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Canadian Urbanism Uncovered

Q&A with 2014 Young Architect Award winner Tyler Sharp

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Bloor-Gladstone Library. Completed 2009.

In March, The Royal Architectural Institute of Canada (RAIC) announced Tyler Sharp, 40, of Toronto as the recipient of the 2014 Young Architect Award.

Tyler SharpAfter graduating from the Dalhousie School of Architecture in Halifax N.S. in 2002, Sharp joined the Toronto firm of Kuwabara Payne McKenna Blumberg where he was involved in multiple award winning projects around the city. In 2005, Sharp joined RDH Architects in Toronto, where his first project was the multi-award winning Bloor Gladstone library.

Today, Sharp continues his work at RDH, and does his part to assist in the company’s ongoing transformation. He sat down with Spacing to talk about his most recent award.

What does this mean to you, and the firm, to be the recipient of the Young Architect Award this year?

Of course this is a great honour, just in general, but I think winning the award is a very nice result of a fairly extensive, and intensive eight or nine-year period. I came to RDH about nine years ago, and it was a firm that was embarking on a transition. They hired me in part for that purpose, to sort of aid in this transition of a firm that was maybe less known in terms of striving for design excellence. So there was a change in the direction of the firm, I came on at that point and started with the Bloor-Gladstone library, and a series of other projects that followed. It was really an intensive, and exciting nine-year period of testing this change. So to see almost 10 years later that this change really has occurred, and the firm has transformed itself into one of the leading design firms in the country, to see that work recognized with this award, really does mean a lot to me.

Looking back on your career, what would you say is your greatest architectural accomplishment?

I’m most proud of the body of work I have created over the last nine years. I don’t know that I could pinpoint one project over another because they’re all kind of a continuum of my work, and a continuation of the language that started with the Bloor-Gladstone library. I think all of the projects in the past nine or ten years here at RDH mean a great deal to me equally. As well it means a great deal to me to see this transformation at RDH come to fruition. We were seeing the change happen year after year as we started to accumulate different awards for different projects. I came in and was really committed to this idea and committed to this new language. Eventually the awards started to build up, and show that change was happening.  The RAIC award is not only a testament to my work, but also to the work of the firm.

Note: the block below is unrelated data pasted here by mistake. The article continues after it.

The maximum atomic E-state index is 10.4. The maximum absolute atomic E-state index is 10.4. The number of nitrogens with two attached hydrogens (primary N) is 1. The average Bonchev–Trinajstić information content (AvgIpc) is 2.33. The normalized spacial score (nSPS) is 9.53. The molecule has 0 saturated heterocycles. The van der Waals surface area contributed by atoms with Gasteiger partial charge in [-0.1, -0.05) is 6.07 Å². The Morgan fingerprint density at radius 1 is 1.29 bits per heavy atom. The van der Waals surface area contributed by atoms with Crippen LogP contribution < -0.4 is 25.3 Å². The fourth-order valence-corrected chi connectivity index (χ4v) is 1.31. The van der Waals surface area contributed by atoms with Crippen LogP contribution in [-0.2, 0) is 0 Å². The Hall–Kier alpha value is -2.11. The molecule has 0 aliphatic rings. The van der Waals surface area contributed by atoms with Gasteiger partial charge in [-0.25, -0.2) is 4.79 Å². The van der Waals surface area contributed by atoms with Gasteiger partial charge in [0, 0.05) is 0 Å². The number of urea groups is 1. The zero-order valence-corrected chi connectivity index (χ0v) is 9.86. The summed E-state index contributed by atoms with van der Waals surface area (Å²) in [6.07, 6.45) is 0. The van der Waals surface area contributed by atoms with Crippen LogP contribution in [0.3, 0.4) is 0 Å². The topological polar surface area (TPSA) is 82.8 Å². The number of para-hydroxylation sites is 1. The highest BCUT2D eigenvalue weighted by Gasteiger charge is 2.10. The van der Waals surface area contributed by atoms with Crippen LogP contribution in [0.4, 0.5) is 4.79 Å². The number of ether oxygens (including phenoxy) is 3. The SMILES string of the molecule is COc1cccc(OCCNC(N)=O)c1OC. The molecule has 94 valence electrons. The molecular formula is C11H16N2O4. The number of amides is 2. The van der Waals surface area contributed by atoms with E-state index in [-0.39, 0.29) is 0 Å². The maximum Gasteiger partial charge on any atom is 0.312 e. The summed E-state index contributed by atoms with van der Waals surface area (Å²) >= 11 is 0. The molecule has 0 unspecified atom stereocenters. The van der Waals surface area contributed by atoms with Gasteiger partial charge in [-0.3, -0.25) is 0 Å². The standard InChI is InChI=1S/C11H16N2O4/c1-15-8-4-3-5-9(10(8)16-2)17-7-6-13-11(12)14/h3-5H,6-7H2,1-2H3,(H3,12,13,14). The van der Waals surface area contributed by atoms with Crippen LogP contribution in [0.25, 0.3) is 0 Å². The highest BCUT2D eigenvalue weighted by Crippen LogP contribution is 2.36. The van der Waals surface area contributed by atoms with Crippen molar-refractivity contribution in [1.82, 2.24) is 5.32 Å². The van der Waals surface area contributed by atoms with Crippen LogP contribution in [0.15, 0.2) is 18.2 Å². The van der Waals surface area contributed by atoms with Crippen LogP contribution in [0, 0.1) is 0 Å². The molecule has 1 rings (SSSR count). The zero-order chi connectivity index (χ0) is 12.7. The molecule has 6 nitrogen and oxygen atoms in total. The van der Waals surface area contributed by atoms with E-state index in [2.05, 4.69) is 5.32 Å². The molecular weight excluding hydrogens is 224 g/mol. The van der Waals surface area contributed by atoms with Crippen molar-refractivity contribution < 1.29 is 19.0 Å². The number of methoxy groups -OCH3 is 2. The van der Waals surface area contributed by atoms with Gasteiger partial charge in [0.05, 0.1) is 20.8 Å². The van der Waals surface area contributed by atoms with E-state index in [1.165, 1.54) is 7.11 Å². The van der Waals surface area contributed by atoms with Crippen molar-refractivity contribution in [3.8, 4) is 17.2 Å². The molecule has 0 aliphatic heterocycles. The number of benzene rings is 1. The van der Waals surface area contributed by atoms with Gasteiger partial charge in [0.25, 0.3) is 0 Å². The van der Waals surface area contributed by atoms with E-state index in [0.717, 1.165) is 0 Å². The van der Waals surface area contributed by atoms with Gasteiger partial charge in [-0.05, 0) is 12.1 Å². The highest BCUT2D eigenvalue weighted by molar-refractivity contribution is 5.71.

What inspired you to become an architect?

From my earliest days I was always drawing. It was something that came to me sort intuitively and it was something that I was always doing without really thinking about it. When I was fairly young my parents would keep me busy just by giving me a pad of paper and a pen. So the attraction to drawing was something that helped me conclude where I might go professionally. I always had a very strong creative side, and an interest in the arts.  It became sort of a question of how I would best fit in the creative industry, and architecture just seemed like a logical fit. It was something beyond drawing, and early on I became interested in buildings. As a student in my undergraduate years I took a degree in art and architectural history. It, sort of, fueled my interest in architecture. It became very clear to me at that point that it was the right direction for me.

What are your plans for the future, and for the future of the RDH firm?  

For the firm, we’ve gotten to this point now where a transformation has come to fruition and we certainly don’t want to stop progressing. We want to keep moving forward in the same manor, and look for more new and exciting projects. RDH has sort of developed a reputation in terms of the quality of our work, and I think now it’s exciting to consider new venues for our work.  We’re looking into larger project types, while remaining in the realm of our different cultural projects, and library projects. We could also look at expanding our work across the country or even looking internationally for more opportunities.

How do you think Toronto fares in terms of architecture and design as compared to other Canadian cities?

I think Toronto is a very progressive city. I have travelled fairly extensively and certainly there are amazing architects all over the world. I think Toronto, though, from the view of the creative and architectural community is a very progressive and creative community. It seems to have very big ambitions, and I think we’re starting to see more and more interesting large and small-scale projects. Toronto has the right attitude and, hopefully the client base continues to accept progressive and contemporary design as we move forward. You need both sides of the coin, you need the architects and the designers to be ambitious, but you also need a client base that is interested in pursuing or accepting contemporary architecture.